It wasn’t long before James T. Greer decided to introduce Fred and Alodia to each other, and the rest is history.

As I said at the beginning, the story of the Terraplane started me on a journey that uncovered some unusual facts about South LaSalle Street and the automobile businesses that grew up next to the Odd Fellows Hall. Keep checking back. There’s more to this story.


Thursday, July 9, 2009

Who Are the Odd Fellows Anyway?

A couple of people recently told me they’d never heard of the “Odd Fellows.” They wanted to know who or what they were. Here's what I found out:

The Independent Order of Odd Fellows (I.O.O.F) is a fraternal organization, similar to the Elks or Moose. It was organized in England in the late 1700s and began in America in 1819. They got their name because at that time “it was deemed odd to find people organized for the purpose of giving aid to those in need without recognition and pursuing projects for the benefits of all mankind.” (from I.O.O.F. webpage)

Lodges also provided lodge members with a social community that would help in times of need. This support was especially important because, in those days, there were no governmental safety nets and very little insurance of any kind.

The worldwide emblem of the Odd Fellows is a three-link chain with the letters that stand for friendship, love, and truth and symbolizes the fraternity of the members.
I am familiar with this chain because it was emblazoned on a banner that hung in the large room on the second floor where the Aurora Branch met. I don't remember much else about this gold-fringed banner, except that the all-seeing eye of God was embroidered above the chain and seemed to be watching all our proceedings.

The group that built the Odd Fellows Hall on South LaSalle Street in 1912 was organized on January 3, 1849, “by virtue of a dispensation granted by the grand master of the grand lodge of Illinois.” One of the officers who conducted the ceremony to institute the Wabonsie Lodge 45 was E.L. Howard of the St. Charles lodge “who walked from St. Charles to Aurora thru 14 inches of snow to attend, there being no trains running between the two towns because of the heavy snow.”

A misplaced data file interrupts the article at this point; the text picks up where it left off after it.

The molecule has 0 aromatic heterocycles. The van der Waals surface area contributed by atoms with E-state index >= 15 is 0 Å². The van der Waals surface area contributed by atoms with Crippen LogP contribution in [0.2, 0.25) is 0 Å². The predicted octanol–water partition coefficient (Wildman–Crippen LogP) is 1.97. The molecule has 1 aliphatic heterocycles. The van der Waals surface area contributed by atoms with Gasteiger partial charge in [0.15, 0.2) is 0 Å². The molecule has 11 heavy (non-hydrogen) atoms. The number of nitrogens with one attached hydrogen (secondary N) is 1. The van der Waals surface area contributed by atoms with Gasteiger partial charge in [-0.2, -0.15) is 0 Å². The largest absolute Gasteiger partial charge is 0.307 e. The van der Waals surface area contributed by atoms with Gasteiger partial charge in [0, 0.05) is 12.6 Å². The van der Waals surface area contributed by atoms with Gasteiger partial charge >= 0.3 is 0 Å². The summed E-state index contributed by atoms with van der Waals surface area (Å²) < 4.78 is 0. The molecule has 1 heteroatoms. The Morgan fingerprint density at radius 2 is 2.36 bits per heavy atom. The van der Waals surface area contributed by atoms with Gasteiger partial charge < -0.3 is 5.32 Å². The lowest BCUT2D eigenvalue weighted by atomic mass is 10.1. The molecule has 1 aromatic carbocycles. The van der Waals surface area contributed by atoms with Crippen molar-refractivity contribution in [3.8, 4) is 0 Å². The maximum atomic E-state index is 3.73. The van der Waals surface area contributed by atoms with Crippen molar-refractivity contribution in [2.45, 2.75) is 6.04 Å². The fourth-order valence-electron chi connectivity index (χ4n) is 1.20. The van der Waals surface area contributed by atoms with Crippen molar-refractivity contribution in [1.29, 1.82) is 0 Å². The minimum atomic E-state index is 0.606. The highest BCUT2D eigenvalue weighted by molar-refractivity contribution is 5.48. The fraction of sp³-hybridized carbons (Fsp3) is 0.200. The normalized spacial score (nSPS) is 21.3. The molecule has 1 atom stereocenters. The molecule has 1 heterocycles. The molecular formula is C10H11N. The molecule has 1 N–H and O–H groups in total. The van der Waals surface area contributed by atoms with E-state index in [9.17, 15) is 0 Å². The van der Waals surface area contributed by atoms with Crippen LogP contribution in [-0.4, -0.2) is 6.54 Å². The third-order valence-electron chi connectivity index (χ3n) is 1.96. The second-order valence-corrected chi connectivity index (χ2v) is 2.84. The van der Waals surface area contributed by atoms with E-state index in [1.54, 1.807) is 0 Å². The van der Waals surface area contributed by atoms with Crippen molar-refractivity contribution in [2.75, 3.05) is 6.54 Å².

The Wabonsie Lodge 45 united with the Ben Hur Lodge 870, the Aurora Encampment, and the Minnehahah Rebekah Lodge 77 and Tirzah Rebekah lodge 488 (“Rebekahs” are the affiliated women’s organizations) to build the hall. These names are familiar to me because they were listed on a wooden plaque in the club room on the south side of the second floor, the one that held the pool table, poker table, leather sofa and chairs, and in the 1950s, a television set.

As also reported in the centennial edition of the Aurora Beacon News, September 5, 1937, the Odd Fellows were true to their fraternal duties: “the Odd Fellow fraternity maintains two homes in Illinois, the I.O.O.F. Old Folks home at Mattoon where there are about 200 aged Odd Fellows and Rebekahs, also the I.O.O. F. orphans home at Lincoln, with about the same number of orphans of members of the order. Each of these places is a small community in itself with its own school, hospital, chapel, gymnasium, laundry, power plant and farm produce.”

Although I’ve known about the Odd Fellows all my life, I was surprised to learn that the organization is still alive and well. Check out their webpage.

Here’s an excerpt: